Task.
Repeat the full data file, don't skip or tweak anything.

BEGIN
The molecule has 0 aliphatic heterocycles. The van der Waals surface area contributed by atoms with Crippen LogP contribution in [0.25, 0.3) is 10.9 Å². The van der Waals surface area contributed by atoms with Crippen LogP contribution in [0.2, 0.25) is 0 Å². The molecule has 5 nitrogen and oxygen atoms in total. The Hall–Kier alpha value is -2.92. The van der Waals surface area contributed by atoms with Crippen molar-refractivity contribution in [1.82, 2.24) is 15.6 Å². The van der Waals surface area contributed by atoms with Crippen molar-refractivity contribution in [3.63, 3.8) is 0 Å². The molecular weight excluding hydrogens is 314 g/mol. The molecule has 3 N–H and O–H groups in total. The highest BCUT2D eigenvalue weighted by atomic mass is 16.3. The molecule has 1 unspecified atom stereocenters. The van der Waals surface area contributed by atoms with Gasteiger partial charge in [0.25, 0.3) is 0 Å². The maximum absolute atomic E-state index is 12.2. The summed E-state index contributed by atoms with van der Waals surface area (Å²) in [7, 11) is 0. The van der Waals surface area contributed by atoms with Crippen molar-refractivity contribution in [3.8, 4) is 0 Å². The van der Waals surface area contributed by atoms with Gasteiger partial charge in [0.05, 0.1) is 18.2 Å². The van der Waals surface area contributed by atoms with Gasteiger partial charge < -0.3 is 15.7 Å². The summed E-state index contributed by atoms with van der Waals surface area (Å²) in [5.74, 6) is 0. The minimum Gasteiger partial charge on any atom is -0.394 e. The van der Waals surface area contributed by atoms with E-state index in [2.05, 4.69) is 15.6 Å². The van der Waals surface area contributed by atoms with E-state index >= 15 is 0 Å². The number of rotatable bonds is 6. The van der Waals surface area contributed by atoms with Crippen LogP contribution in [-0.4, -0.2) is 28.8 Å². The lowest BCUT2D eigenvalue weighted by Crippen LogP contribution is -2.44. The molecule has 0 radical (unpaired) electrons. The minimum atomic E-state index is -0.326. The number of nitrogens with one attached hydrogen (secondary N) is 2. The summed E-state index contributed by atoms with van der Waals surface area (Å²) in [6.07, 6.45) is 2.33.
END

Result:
The molecule has 0 aliphatic heterocycles. The van der Waals surface area contributed by atoms with Crippen LogP contribution in [0.25, 0.3) is 10.9 Å². The van der Waals surface area contributed by atoms with Crippen LogP contribution in [0.2, 0.25) is 0 Å². The molecule has 5 nitrogen and oxygen atoms in total. The Hall–Kier alpha value is -2.92. The van der Waals surface area contributed by atoms with Crippen molar-refractivity contribution in [1.82, 2.24) is 15.6 Å². The van der Waals surface area contributed by atoms with Crippen molar-refractivity contribution in [3.63, 3.8) is 0 Å². The molecular weight excluding hydrogens is 314 g/mol. The molecule has 3 N–H and O–H groups in total. The highest BCUT2D eigenvalue weighted by atomic mass is 16.3. The molecule has 1 unspecified atom stereocenters. The van der Waals surface area contributed by atoms with Gasteiger partial charge in [0.25, 0.3) is 0 Å². The maximum absolute atomic E-state index is 12.2. The summed E-state index contributed by atoms with van der Waals surface area (Å²) in [7, 11) is 0. The van der Waals surface area contributed by atoms with Crippen molar-refractivity contribution in [3.8, 4) is 0 Å². The van der Waals surface area contributed by atoms with Gasteiger partial charge in [0.05, 0.1) is 18.2 Å². The van der Waals surface area contributed by atoms with Gasteiger partial charge < -0.3 is 15.7 Å². The summed E-state index contributed by atoms with van der Waals surface area (Å²) in [5.74, 6) is 0. The minimum Gasteiger partial charge on any atom is -0.394 e. The van der Waals surface area contributed by atoms with E-state index in [2.05, 4.69) is 15.6 Å². The van der Waals surface area contributed by atoms with E-state index >= 15 is 0 Å². The number of rotatable bonds is 6. The van der Waals surface area contributed by atoms with Crippen LogP contribution in [-0.4, -0.2) is 28.8 Å². The lowest BCUT2D eigenvalue weighted by Crippen LogP contribution is -2.44. The molecule has 0 radical (unpaired) electrons. The minimum atomic E-state index is -0.326. The number of nitrogens with one attached hydrogen (secondary N) is 2. The summed E-state index contributed by atoms with van der Waals surface area (Å²) in [6.07, 6.45) is 2.33.